Indonesia’s sovereign wealth fund set to boost spending in year ahead

Indonesia’s sovereign wealth fund is poised to boost spending this year as the country’s prominent role in the green energy transition and investors’ eagerness to diversify from China push it into the spotlight as an investment destination.

Ridha Wirakusumah, chief executive of the Indonesian Investment Authority (INA), said the two-year-old fund would have deployed $3bn by the end of this year alongside its partners. As of April this year the fund had deployed just over $2bn.

China has long been a top destination for foreign capital in Asia, but, amid rising geopolitical tensions with the US, trade disputes and its lowest growth target in decades, higher growth rates elsewhere have attracted investor attention.

“Indonesia is suddenly becoming a potential investment destination in terms of stability and risk and reward . . . from a country perspective it is hard to ignore now,” said Wirakusumah, a former private sector banker in Indonesia.

Jakarta launched INA in February 2021 with $5bn in seeding in cash and other assets. Its total assets under management are now $8bn.

Unlike most sovereign wealth funds, which typically manage a country’s surplus reserves and invest overseas, INA has raised money from international investors to co-invest in infrastructure, digital and other opportunities within Indonesia.

Since its creation, INA has signed some $28bn in agreements with investors including Singapore’s GIC, Abu Dhabi Investment Authority, Kuwait Investment Authority, China’s Silk Road Fund and the Netherlands’ APG. Not all of these commitments are binding and some have co-invested in projects, rather than directly into the INA.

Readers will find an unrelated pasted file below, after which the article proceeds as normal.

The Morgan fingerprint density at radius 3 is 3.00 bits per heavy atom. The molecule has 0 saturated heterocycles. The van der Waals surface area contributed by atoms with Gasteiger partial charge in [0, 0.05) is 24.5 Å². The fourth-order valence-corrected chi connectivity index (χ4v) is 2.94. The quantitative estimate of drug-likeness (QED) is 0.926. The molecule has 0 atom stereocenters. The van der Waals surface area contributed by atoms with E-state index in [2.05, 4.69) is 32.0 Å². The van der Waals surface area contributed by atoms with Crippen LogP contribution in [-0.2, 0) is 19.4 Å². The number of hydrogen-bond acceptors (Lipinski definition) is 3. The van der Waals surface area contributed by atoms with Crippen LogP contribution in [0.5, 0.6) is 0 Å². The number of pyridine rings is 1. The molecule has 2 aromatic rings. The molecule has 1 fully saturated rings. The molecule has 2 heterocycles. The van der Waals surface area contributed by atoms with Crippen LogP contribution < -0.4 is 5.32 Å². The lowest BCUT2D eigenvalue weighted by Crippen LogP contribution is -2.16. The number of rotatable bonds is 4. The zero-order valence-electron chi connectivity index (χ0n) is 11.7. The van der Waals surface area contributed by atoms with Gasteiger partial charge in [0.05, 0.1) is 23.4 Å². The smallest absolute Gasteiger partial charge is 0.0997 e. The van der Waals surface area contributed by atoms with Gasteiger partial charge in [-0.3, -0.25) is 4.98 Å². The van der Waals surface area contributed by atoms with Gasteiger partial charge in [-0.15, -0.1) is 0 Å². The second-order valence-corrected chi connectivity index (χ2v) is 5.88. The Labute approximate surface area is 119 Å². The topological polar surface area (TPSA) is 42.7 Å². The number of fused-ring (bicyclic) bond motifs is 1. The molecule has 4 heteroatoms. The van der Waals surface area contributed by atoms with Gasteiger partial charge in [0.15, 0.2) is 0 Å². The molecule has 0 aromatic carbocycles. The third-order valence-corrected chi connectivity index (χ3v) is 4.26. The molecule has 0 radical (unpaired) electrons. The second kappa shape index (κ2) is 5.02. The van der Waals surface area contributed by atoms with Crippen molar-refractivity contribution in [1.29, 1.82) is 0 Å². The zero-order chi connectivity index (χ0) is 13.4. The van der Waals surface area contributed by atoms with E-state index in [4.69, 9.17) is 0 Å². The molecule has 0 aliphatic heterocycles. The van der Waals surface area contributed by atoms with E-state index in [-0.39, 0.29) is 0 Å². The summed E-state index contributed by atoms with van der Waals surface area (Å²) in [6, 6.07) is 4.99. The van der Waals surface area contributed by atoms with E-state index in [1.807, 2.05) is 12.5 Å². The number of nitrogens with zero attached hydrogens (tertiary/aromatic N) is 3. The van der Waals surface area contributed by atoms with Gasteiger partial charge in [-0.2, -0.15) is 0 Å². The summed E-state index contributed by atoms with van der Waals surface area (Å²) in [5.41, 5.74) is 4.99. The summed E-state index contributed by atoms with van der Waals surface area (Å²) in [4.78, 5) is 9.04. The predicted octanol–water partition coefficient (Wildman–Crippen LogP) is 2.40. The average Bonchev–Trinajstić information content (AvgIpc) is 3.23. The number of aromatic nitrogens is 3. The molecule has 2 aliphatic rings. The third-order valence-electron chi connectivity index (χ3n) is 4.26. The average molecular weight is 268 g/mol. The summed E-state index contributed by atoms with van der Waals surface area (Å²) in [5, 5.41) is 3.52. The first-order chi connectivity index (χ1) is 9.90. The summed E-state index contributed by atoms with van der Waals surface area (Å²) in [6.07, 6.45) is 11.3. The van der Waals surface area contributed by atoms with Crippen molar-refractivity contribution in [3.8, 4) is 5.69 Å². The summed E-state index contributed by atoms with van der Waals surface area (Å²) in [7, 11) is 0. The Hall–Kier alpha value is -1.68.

© Bertha Wang/Bloomberg

INA’s launch, part of a package of reforms spearheaded by President Joko Widodo to boost foreign investment, was seen as a way for major global institutions to access the potentially higher returns offered by south-east Asia’s largest economy.

Its creation has coincided with an investment boom in Indonesia, whose economy grew 5.3 per cent last year. From its huge reserves of nickel and cobalt — crucial materials for electric batteries — to an infrastructure spending spree and a period of sustained political stability, more global investors see the country as an option for diversification.

Wirakusumah, who travelled to Australia this month to meet local superannuation funds, said investors in its southern neighbour had previously ignored Indonesia and south-east Asia. “Indonesia was not on the radar screen . . . and now we [go] there at their invitation and we have specific deals we want to talk about. They want to look into infrastructure, digital, and energy transition.”

As well as other sovereign investors, Jakarta’s fund has signed deals with BlackRock, Allianz and private equity groups. “Pension funds, sovereign funds, insurance companies — all are giving us a lot of interest. We are also talking with private equity firms and other strategic groups,” Wirakusumah said.

Wirakusumah, who formerly worked at Citigroup and was head of Indonesia’s Bank Permata, admitted investors were still careful of a “newish market like Indonesia”, which is still regarded by many as a riskier bet among emerging economies. INA recorded a net profit of Rp2.62tn ($176mn) in 2022. The fund holds cash and bonds, as well as equity stakes in state-owned banks and its investments to date include toll roads and local companies.

Caisse de dépôt et placement du Québec (CDPQ), Canada’s second-largest public pension fund, agreed to co-invest up to $3.75bn in toll roads with INA alongside APG Asset Management, the biggest pension fund in the Netherlands, and an Abu Dhabi Investment Authority subsidiary in 2021.

“We’ve been very active in Indonesia . . . we’ve looked at a range of things [including] opportunities in data, transport and energy,” said Cyril Cabanes, managing director of infrastructure for Asia-Pacific at CDPQ.

In terms of assets under management and total commitments, the Jakarta fund ranked 42 globally and 18 in Asia-Pacific for 2022, according to Caproasia Institute.